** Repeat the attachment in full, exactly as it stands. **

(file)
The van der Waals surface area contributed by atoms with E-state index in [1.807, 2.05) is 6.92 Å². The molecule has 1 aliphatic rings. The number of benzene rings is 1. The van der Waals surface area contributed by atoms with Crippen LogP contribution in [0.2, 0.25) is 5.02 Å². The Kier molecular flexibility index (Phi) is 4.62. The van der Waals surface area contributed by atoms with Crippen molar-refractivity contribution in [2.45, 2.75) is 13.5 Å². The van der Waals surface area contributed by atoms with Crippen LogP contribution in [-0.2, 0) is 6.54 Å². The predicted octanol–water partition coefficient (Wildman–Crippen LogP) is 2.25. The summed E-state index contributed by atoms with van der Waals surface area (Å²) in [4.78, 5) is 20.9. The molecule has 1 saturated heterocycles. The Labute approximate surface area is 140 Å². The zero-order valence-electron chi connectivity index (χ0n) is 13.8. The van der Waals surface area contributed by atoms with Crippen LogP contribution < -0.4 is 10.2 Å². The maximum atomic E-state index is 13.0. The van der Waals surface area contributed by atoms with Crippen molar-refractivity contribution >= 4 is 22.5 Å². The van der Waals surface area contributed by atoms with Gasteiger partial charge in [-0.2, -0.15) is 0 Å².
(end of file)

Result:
The van der Waals surface area contributed by atoms with E-state index in [1.807, 2.05) is 6.92 Å². The molecule has 1 aliphatic rings. The number of benzene rings is 1. The van der Waals surface area contributed by atoms with Crippen LogP contribution in [0.2, 0.25) is 5.02 Å². The Kier molecular flexibility index (Phi) is 4.62. The van der Waals surface area contributed by atoms with Crippen molar-refractivity contribution in [2.45, 2.75) is 13.5 Å². The van der Waals surface area contributed by atoms with Crippen LogP contribution in [-0.2, 0) is 6.54 Å². The predicted octanol–water partition coefficient (Wildman–Crippen LogP) is 2.25. The summed E-state index contributed by atoms with van der Waals surface area (Å²) in [4.78, 5) is 20.9. The molecule has 1 saturated heterocycles. The Labute approximate surface area is 140 Å². The zero-order valence-electron chi connectivity index (χ0n) is 13.8. The van der Waals surface area contributed by atoms with Crippen LogP contribution < -0.4 is 10.2 Å². The maximum atomic E-state index is 13.0. The van der Waals surface area contributed by atoms with Crippen molar-refractivity contribution >= 4 is 22.5 Å². The van der Waals surface area contributed by atoms with Gasteiger partial charge in [-0.2, -0.15) is 0 Å².